Studying leadership is important to me because I plan on becoming a Strength and Conditioning Coach and this field requires taking athletes through exercise programs to increase sports performance and reduce likelihood of injuries. Having a plan of movement and execution is only useful if the person implementing it can lead athletes through the program exactly how the coach imagined it. The importance of achieving physical feats in the weight room is only half the battle, we as strength coaches also develop the mind to promote leadership development, confidence, and grit. Studying leadership can help me promote willingness to work and efficiency with my student athletes in a weight room setting.
Developing leadership traits can propel me to new heights in my coaching career. Leadership is the process by which a person can direct, guide, and influence subordinate’s behaviors and work to achieve a common goal (Juneja, n.d.). Some of the major characteristics of leaders include: intelligence, self-confidence, determination, integrity, and sociability (Northouse, Figure 2.3 pp 26-27, 2016). These are not the only traits that make a leader. H owever, these terms commonly arise multiple times throughout trait leadership studies between 1948-2004. Identifying major characteristics of leadership can help me improve my areas of weakness because studying a weak trait can promote improvement (Juneja, n.d).
Leaders may serve different roles in an organization including: representing the organization, soliciting support, as well as being a friend, philosopher, and guide to subordinates. Leaders attend seminars, conferences, and general meetings to communicate the thoughts or ideas of the organization to the public and departments (Juneja, n.d.). As a strength coach, attending seminars and conferences are an important part of learning the latest trends and up-to-date information on coaching and exercise sciences to increase the value of the coach and organization.
Studying leadership will teach the importance of listening to athletes to identify shortcomings in an exercise program and implementation. Continuous feedback and reflection will promote growth in exercise programming and build improving relationships with athletes. According to Juneja, n.d., Leaders solicit support to subordinates through personality, i ntelligence, maturity and experience to allow invitations of suggestions to create plans and policies for an organization. This act of providing feedback and listening to employees that coaches serve will result in employees working more willingly and effectively.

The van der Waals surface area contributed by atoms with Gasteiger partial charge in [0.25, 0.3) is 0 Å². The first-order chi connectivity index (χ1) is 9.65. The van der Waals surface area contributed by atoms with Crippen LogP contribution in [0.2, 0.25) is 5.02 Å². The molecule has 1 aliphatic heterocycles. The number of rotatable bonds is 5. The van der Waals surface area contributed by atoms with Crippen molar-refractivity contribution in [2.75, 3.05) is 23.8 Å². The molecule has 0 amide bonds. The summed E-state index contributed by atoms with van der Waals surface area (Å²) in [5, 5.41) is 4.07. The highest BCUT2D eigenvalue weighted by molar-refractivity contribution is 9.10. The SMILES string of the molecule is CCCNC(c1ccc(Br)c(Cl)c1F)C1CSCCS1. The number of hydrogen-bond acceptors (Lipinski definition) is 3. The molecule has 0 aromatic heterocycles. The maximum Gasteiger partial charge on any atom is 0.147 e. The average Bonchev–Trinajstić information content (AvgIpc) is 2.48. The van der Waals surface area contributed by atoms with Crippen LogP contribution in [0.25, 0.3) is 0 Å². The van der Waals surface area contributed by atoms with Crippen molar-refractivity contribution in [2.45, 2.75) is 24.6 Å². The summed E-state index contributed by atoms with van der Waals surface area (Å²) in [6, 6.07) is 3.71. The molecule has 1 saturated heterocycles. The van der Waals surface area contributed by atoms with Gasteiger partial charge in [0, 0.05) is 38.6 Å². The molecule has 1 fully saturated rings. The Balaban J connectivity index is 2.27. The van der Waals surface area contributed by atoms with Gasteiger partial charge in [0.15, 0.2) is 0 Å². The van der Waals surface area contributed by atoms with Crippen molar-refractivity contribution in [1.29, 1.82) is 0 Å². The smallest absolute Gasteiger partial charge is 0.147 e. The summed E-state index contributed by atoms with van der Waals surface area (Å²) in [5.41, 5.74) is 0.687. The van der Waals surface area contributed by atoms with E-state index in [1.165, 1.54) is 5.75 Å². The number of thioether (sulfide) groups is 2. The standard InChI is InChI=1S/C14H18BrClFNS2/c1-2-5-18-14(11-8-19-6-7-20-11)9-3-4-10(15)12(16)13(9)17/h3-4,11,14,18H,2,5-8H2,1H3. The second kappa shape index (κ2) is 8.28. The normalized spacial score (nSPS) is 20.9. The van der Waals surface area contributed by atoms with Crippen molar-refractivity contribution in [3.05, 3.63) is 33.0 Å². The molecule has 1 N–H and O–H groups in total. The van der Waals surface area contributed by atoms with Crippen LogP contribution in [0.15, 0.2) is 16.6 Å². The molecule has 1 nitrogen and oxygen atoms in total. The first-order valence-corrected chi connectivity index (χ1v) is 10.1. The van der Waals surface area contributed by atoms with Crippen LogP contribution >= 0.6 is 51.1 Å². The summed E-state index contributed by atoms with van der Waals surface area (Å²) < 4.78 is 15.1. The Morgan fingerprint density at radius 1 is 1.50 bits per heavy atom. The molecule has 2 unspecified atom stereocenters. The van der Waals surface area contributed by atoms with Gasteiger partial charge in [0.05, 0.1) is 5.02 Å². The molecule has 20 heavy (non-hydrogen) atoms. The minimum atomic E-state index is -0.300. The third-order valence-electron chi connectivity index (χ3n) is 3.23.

Leadership is important at all levels of management in any organization. According to a separate article from Juneja, n.d called “Roles of a Leader”, leaders at the top level formulate the plans and policies of the organization. At the middle and lower level management positions, it is required to interpret and execute said plans and policies. What is interesting to note is that leadership can have layers of upper level and lower level management that are all interconnected and interdependent to be a successful and effective organization. In the field of strength and conditioning at the collegiate level, the organization consists of separate departments with its own leaders including administration, sports coaches, strength coaches, student athletes, and faculty that accomplish different tasks or small goals that correlate with other departments to achieve the overall goal of producing winning teams or individuals and accomplish high academic standards while enrolled in college. The relationship between departments that work for the same overall goals can be seen as a system. A system can be defined as a collection of interactive, interrelated, or interdependent parts that make up a complex and unified whole that has a specific purpose (Arnold & Wade, 2015). If any parts of the system (i.e. different departments in an organization) have flaws or inefficiencies, the system as a whole will suffer (Arnold & Wade, 2015). Poor leadership within an organization can create a non-functioning system of student athletes losing willingness to work and being efficient , leading to other parts of the organization to suffer as well as the organization as a whole.
Studying leadership can make me someone who can represent the organization to the public and employees, and solicit support as a friend, guide and philosopher to the student athletes. The act of listening and working with subordinates and athletes creates an environment of willingness to work and being efficient. My organization works as a system in parts that are interactive, interrelated, and interdependent that make a unified whole that has a specific purpose of improving sports performance and achieve academic goals. Achieving these goals can only be done by studying leadership.
Current Leadership Issues of Concern
As technology progresses and people’s thoughts, feelings, and ideas evolve, so should people in leadership positions. An article about current leadership issues written by Moses, n.d. , an Entrepreneur and CEO Coach at CEO Coaching International, provided seven key problems with leadership today including: failure to communicate, lack of accountability, fear of firing, lack of alignment, lack of clear vision, poor execution, and company culture. These are not the end-all-be-all, but these key elements are current concerns for leaders. However, what are the solutions to these leadership issues?